Questo sito o gli strumenti terzi da questo utilizzati si avvalgono di cookie necessari al funzionamento ed utili alle finalità illustrate nella cookie policy. Se vuoi saperne di più o negare il consenso a tutti o ad alcuni cookie, consulta la cookie policy. Chiudendo questo banner, scorrendo questa pagina, cliccando su un link o proseguendo la navigazione in altra maniera, acconsenti all'uso dei cookie.




you are here: Home Tuscany Arezzo and Val di Chiana Chiusi della Verna


Visit a locality browsing the menu on the left. In each Italy area you can then choose the best touristical structures we are proposing.

More About

Here you can find info and tips about the area you are visiting.

Print this page Send to a friend by e-mail


Chiusi della Verna


Nestled between the uncontaminated nature of the National Park of the Casentino Forests, Chiusi della Verna is a municipality in the province of Arezzo, situated along one of the most important routes of the past, the Via Major, which connected Arezzo with the Romagna region. The area was inhabited since Etruscan and Roman times, as evidenced by the several interesting relics recently unearthed. With high probability, the town's name derives from Latin "clau clusu" which indicates its location at the end of the valley, in a narrower area compared to other centers of the same region.
In medieval times, it was the pilgrim destination, mostly of Germanic origin, who, on their way to Rome, used to prefer this alternative route rather than the Via Romea. With a diploma of 967, Emperor Otto I, ceded the fief to Godfrey of Ildebrando Catani. In 1213 the Count Orlando Catani assigned the territories of Mount La Verna to Saint Francis of Assisi, and it was here that the "Poor Saint" received the holy stigmata. After the rule of several local feudal lords and being scenario of various clashes, Chiusi della Verna, in 1384, finally became part of the jurisdiction of the Florentine Republic, of which it was proclaimed capital in 1404.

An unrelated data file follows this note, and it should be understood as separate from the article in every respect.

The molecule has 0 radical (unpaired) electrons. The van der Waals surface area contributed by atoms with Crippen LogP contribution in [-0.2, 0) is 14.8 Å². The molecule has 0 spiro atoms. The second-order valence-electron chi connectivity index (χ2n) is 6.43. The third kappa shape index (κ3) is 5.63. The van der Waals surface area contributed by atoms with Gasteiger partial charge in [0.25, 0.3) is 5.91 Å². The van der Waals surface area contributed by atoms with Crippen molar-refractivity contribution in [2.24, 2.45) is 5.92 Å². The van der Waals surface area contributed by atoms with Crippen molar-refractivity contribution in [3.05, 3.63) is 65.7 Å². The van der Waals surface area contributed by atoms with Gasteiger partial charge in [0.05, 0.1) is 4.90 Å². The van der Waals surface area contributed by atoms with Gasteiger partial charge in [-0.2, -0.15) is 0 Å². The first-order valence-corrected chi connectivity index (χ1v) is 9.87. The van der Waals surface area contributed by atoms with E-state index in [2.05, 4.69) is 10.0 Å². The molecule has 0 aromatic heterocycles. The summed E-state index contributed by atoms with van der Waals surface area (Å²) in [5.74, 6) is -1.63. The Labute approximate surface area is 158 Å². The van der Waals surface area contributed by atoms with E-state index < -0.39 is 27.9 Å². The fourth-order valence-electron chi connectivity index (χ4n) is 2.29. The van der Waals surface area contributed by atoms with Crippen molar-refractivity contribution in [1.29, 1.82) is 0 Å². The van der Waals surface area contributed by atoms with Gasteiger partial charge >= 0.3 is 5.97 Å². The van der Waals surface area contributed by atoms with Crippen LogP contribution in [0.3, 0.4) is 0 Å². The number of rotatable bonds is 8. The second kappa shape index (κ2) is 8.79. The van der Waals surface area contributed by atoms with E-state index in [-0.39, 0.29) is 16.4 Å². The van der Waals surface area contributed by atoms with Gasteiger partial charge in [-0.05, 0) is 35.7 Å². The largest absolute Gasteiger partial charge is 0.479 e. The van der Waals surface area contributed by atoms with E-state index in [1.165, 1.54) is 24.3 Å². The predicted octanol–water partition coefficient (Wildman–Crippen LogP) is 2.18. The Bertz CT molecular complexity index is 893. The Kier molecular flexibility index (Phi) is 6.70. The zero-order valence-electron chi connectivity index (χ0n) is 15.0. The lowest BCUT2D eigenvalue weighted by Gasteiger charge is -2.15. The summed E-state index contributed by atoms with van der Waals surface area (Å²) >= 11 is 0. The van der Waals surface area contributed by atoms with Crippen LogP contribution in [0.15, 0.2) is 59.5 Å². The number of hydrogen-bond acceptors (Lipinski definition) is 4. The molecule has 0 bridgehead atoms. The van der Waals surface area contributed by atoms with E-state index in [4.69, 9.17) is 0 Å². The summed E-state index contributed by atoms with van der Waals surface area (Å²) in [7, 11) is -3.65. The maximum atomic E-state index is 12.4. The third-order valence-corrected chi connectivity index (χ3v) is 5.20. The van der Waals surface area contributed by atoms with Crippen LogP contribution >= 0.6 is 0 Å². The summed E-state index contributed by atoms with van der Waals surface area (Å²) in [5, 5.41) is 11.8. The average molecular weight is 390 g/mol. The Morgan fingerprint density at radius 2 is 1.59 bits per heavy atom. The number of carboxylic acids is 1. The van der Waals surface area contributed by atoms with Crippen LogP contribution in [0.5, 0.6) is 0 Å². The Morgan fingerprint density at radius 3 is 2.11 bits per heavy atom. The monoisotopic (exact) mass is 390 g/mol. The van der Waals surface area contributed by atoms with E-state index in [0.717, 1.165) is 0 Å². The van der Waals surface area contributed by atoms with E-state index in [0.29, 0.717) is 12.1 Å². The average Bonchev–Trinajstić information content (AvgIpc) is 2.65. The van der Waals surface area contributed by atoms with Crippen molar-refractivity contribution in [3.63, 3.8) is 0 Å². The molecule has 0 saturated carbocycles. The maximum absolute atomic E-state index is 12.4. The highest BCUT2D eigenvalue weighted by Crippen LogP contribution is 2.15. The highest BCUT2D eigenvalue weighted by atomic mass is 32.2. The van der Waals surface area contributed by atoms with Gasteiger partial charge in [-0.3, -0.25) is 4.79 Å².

Among the mayors that have been elected over the centuries, stands the name of Ludovico Buonarroti Simoni, father of the famous Michelangelo, who was born here.

Sites of Interest:
- the ruins of the keep, or fortress of the Count Orlando, which is documented since the X century;
- the Church of San Michele Arcangelo, built on rock spur in 1338, by the will of the Countess Giovanna, wife of Count Angelo Tarlato Tarlati. Profoundly altered over the centuries, it preserves however, a simple structure;
- the Church of Santa Maria Assunta, where according to tradition (also reported by a plaque), Michelangelo Buonarroti was baptized;
- the Sanctuary of La Verna, where local stories reveal that St. Francis received his "stigmata" (bodily marks, in locations corresponding to the crucifixion wounds of Jesus). It is a complex of several buildings: the Oratory of Santa Maria degli Angeli (built by St. Francis and enriched with polychrome terracotta features by Andrea della Robbia), the Basilica of Santa Maria Assunta ( built between 1348 and 1509, also enhanced, by the Della Robbia, in terracotta and features a monumental XVI century organ), the XIV century Chapel of Mary Magdalene (in which is preserved the stone on which Jesus sat, when he appeared in San Francisco), the corridor of the Stigmata, the Precipice (where the devil tempted San Francisco), the caves with the cells of the first monks and the wrought iron bed of the Saint of Assisi and the Sasso Spicco (a deep cleft in the rock);
- the Church of San Martino, built in rural Romanesque style, preserves a XV century painting of Neri di Bicci;
- the Church of St. Agatha on the Rock;
- the Church of Santa Maria;
- the Podesteria;
- the public fountains.


This town web page has been visited 22,431 times.

Choose language